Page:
The equivalent of youth football

As a youth soccer coach, we have to look at what we have to work with and how it compares to our competition. Can we afford to do what everyone else in the league is doing and expect kids to succeed? Should we be running the exact same football plays and formations as our bigger, faster competition and expect to compete? Or do we need to be creative and run something else? Tech decided to launch something else.

Do we need 40-50-60 plays in our playbook? Tech did it on Saturday with 26 football games and Tech gets to practice 6 days a week almost all year round. They are masters of a few concepts that have multiple lineups.

Do we toss our chips in with the dip?

Does this mean you should commit to throwing the ball 60 times a game and increasing your gaps to 6-9 feet with your football team when coaching youth football? No, not at all. In youth football, we can’t practice 6 days a week almost year round and can’t cut anyone (most teams), Texas Tech doesn’t have to worry about getting every player to the game regardless of game conditions or team size. 25 instead of 150. Your kids can’t widen the gaps to 9 feet if you start a non-athletic future computer geek at one offensive line spot and a future marching band tuba player at the other. Such children cannot fill a 2 foot gap, let alone a 6-9 foot gap. Most youth football teams don’t have 2-3 good, well-coached backup quarterbacks waiting in the wings when a starter gets hurt or gets sick. Even your best quarterback, who attends every QB camp known to man, isn’t going to throw an accurate shot on the outside of his shoulder on the 25-yard sideline like Tech consistently does (impossible to defend ). But what we youth football coaches can learn from Leach is to compete, you don’t have the biggest and most athletic team in the league, but you have to be different. You don’t need to have 60 football plays in your playbook, but you do need complementary plays that you execute to absolute perfection. That’s why my teams run the Single Wing offense and that’s why we have a limited number of 100% complementary plays that we improve each season.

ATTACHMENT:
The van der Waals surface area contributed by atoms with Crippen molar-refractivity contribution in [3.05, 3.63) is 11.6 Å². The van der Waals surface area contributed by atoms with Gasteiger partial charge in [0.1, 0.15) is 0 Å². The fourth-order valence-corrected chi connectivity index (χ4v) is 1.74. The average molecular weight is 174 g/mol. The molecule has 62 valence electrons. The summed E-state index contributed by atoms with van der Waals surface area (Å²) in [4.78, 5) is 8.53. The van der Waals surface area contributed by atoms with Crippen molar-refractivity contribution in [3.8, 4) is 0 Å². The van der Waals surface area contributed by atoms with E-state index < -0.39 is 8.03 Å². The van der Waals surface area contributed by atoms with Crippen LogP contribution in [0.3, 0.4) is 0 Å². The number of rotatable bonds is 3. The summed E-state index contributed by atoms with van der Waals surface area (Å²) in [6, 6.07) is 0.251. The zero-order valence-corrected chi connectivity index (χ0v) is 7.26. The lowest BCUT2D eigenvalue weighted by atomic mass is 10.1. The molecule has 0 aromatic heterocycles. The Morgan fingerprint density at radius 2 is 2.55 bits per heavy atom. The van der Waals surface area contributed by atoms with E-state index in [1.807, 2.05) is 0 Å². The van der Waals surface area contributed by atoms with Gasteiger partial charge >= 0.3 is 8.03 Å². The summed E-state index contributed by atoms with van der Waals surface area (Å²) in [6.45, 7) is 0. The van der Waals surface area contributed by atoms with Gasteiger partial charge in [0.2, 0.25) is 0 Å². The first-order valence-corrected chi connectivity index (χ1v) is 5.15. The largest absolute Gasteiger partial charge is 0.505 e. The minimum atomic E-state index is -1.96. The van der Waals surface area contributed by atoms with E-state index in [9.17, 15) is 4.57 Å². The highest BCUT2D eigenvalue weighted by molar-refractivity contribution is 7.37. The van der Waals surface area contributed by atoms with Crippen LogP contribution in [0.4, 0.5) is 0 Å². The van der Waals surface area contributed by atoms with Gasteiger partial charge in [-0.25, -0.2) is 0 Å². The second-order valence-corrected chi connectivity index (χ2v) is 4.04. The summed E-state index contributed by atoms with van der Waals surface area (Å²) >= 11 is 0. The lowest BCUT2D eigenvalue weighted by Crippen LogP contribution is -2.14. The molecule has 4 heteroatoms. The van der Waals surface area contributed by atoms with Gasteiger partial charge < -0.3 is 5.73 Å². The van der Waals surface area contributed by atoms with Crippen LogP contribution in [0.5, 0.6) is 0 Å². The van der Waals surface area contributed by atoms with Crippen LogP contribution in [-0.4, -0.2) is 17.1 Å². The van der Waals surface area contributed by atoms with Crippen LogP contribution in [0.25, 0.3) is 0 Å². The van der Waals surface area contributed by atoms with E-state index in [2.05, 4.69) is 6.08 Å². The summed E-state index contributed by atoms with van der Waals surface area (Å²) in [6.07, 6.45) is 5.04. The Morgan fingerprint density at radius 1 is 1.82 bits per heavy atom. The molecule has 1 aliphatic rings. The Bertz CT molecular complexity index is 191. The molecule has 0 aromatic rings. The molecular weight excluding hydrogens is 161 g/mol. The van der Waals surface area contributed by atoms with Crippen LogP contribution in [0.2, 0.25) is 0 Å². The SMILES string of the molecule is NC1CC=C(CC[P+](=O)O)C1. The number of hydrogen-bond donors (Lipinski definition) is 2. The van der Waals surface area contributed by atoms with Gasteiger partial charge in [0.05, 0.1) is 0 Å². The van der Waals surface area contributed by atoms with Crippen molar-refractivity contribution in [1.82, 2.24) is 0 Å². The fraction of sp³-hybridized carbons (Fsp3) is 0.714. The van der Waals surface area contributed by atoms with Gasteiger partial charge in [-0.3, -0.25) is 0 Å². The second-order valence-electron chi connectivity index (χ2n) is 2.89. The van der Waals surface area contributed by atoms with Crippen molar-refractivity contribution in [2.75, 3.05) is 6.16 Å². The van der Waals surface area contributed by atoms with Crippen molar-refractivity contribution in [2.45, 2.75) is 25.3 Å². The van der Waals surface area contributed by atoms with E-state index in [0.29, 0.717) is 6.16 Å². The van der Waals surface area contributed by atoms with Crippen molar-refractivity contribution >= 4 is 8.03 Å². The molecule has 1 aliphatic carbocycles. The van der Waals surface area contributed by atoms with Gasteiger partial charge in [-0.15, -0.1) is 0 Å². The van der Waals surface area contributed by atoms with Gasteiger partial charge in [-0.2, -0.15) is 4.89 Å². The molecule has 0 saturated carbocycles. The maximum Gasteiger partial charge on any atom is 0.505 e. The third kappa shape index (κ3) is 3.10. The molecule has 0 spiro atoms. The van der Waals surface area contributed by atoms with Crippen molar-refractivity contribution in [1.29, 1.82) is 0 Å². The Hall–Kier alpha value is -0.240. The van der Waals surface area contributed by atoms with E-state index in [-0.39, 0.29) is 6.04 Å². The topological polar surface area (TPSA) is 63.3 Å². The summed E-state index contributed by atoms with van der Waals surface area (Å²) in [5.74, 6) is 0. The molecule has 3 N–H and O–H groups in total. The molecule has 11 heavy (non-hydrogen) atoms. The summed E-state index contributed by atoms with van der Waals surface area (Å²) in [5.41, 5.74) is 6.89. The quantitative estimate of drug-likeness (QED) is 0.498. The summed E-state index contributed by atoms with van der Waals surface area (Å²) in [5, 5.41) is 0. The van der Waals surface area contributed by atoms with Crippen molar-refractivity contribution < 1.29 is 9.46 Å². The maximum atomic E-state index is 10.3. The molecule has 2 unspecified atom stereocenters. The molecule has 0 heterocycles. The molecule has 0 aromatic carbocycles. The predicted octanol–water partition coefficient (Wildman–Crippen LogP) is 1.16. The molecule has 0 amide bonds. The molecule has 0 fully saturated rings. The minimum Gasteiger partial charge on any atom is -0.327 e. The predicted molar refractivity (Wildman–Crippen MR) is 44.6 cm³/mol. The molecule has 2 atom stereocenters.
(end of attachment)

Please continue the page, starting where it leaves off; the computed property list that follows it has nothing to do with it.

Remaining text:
Tech still has a tough matchup with Oklahoma State, but they’re always fun to watch. Heck, if Tech hadn’t gone 4th and 6 from their 35 in a narrow win against Nebraska 2 weeks ago, we might not even be having this conversation. But Mike Leach thinks 4th-and-6 is even removable from his own 35. When his “no play” failed, Crabtree hit the “broken play” with a 65-yard TD catch that was the difference maker in the game. Mike Leach is an enigma.